A Scandalous Bohemian Word Cloud

Before I created my own word cloud, I read the two blog posts regarding this visualization aid, and although one went more in depth about different websites where word clouds can be made, the blog “Word Clouds Considered Harmful” (well, the title says it all) had a very negative attitude toward these fun and light-hearted artistic creations. However, ironically enough, when I was searching for the definition of a word cloud in Google it came up as “An image composed of words used in a particular text or subject, in which the size of each word indicates its frequency or importance.” I found this interesting because in the negative post about word clouds Harris talks about how the size of a certain word should not emphasize the importance of it; but Google seems to think otherwise. Although I do not necessarily agree with Harris, I do believe that before people engage in making word clouds, they should read and understand the text that is being artistically manipulated. With this being said, more people would stray away from using only a word cloud to understand texts, and focus more on comparing their recent finds along with the finds of a visual aid.

Regardless of everyone’s opinions on word clouds and the significance in making them, I actually enjoyed customizing my word cloud for my favorite Sherlock Holmes story, A Scandal in Bohemia. At first I had trouble with Wordle (because of Java) and I decided to try Voyant. However, after seeing what my word cloud looked like with Voyant, I realized I was more of a Wordle fan. When I created my first word cloud with Voyant, many of the words that probably should have been emphasized, were not. For example, Holmes, Adler, and women were not even included in the word cloud. Secondly, I found that a lot of common words had the most emphasis and when I tried to take those out, it didn’t go as planned. Therefore, I tried Wordle again and after downloading Java, I copied and pasted my text and created the word cloud pictured below.

Here is my word cloud with my customized color palette and font.  Do you think Holmes would be proud?
Here is my word cloud with my customized color palette and font. Do you think Holmes would be proud?

As I played around with Wordle, I found that I enjoyed being able to customize my visualization based on my preferences. As I kept clicking ‘randomize’, I gained insight on what shape I wanted my word cloud to be, the positioning of words, the color scheme, and the font. After it was all said and done, I chose to create my own color palette because I felt like the basic palettes were overused-so why not create my own? When I created my palette I chose dark colors so that words would clearly standout. My colors ranged from different shades of purple, a dark blue, a red wine, and a dark green, just because I found those most appealing. After choosing the specific colors I wanted, I chose to view the different fonts. After viewing various ones, I wound up using a font that made all the words neat and legible.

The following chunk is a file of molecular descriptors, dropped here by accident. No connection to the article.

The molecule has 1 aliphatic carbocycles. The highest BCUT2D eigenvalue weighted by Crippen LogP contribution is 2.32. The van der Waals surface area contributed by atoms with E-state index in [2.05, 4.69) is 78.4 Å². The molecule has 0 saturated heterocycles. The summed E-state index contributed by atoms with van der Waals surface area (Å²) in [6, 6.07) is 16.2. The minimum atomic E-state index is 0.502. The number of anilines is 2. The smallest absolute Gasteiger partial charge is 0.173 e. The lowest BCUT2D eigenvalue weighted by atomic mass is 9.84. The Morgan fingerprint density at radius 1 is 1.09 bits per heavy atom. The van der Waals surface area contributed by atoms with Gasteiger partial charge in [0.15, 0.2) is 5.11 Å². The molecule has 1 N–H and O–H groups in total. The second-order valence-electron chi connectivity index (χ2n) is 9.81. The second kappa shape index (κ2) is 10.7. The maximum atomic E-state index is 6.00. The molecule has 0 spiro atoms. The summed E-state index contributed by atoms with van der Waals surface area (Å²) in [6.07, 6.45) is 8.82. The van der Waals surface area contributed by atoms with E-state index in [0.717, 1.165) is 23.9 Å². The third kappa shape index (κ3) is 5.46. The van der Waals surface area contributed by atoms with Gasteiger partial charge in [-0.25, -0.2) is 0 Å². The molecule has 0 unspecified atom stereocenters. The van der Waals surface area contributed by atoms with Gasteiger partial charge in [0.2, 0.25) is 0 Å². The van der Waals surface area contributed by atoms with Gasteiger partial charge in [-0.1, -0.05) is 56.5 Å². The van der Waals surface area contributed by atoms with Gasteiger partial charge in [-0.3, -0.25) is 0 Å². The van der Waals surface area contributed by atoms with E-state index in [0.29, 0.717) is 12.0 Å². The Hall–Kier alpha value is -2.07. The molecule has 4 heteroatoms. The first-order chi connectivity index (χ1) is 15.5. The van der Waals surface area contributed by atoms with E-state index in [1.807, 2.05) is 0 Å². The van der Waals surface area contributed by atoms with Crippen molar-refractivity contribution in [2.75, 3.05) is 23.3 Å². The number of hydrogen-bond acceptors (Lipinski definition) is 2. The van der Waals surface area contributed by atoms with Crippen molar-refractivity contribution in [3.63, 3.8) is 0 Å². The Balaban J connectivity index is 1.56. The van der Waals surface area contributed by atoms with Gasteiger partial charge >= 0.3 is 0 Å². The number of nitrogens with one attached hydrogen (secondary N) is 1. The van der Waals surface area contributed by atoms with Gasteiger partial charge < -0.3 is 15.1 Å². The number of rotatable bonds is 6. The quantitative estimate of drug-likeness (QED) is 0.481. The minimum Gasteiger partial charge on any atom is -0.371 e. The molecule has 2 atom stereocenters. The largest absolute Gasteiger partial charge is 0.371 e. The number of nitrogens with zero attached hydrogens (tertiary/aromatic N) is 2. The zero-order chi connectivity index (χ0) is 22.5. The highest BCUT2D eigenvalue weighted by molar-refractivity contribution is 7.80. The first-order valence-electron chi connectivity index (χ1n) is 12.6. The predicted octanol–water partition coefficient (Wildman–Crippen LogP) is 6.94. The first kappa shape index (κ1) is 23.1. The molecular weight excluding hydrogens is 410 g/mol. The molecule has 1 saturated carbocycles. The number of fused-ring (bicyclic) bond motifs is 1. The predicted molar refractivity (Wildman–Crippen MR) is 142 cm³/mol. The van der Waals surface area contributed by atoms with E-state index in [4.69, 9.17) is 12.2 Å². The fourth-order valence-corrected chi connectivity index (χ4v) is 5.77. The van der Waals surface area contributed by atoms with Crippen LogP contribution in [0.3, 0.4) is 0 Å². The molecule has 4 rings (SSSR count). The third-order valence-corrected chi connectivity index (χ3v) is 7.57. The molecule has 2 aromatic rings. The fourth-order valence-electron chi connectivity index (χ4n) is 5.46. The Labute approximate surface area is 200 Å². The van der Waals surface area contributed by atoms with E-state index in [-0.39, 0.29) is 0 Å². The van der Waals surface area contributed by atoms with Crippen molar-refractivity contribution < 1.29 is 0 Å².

When I started to analyze my word cloud based on my prior knowledge from reading A Scandal in Bohemia, and understanding what word clouds are used for, I pretty much agreed with the words that mad most emphasis in the word cloud, versus the words that did not. For example, Holmes was obviously the most emphasized because he is a main character not only in this story, but also in all Sherlock Holmes stories (no pun intended). Another word that had emphasis was photograph. As readers know, a major theme in the story is the lost picture and is the main cause of stress for the king or ‘majesty’ (also emphasized), so it makes sense that it is one of the larger words. One thing that I did find interesting was how woman was not emphasized. I understand that ‘woman’ may not have been said a lot in the story, however it is a major representation of what Holmes thinks Adler to be and readers should know of regardless.

What did you all think of word clouds? Yay or nay?


Leave a Reply

Please log in using one of these methods to post your comment:

WordPress.com Logo

You are commenting using your WordPress.com account. Log Out /  Change )

Google+ photo

You are commenting using your Google+ account. Log Out /  Change )

Twitter picture

You are commenting using your Twitter account. Log Out /  Change )

Facebook photo

You are commenting using your Facebook account. Log Out /  Change )


Connecting to %s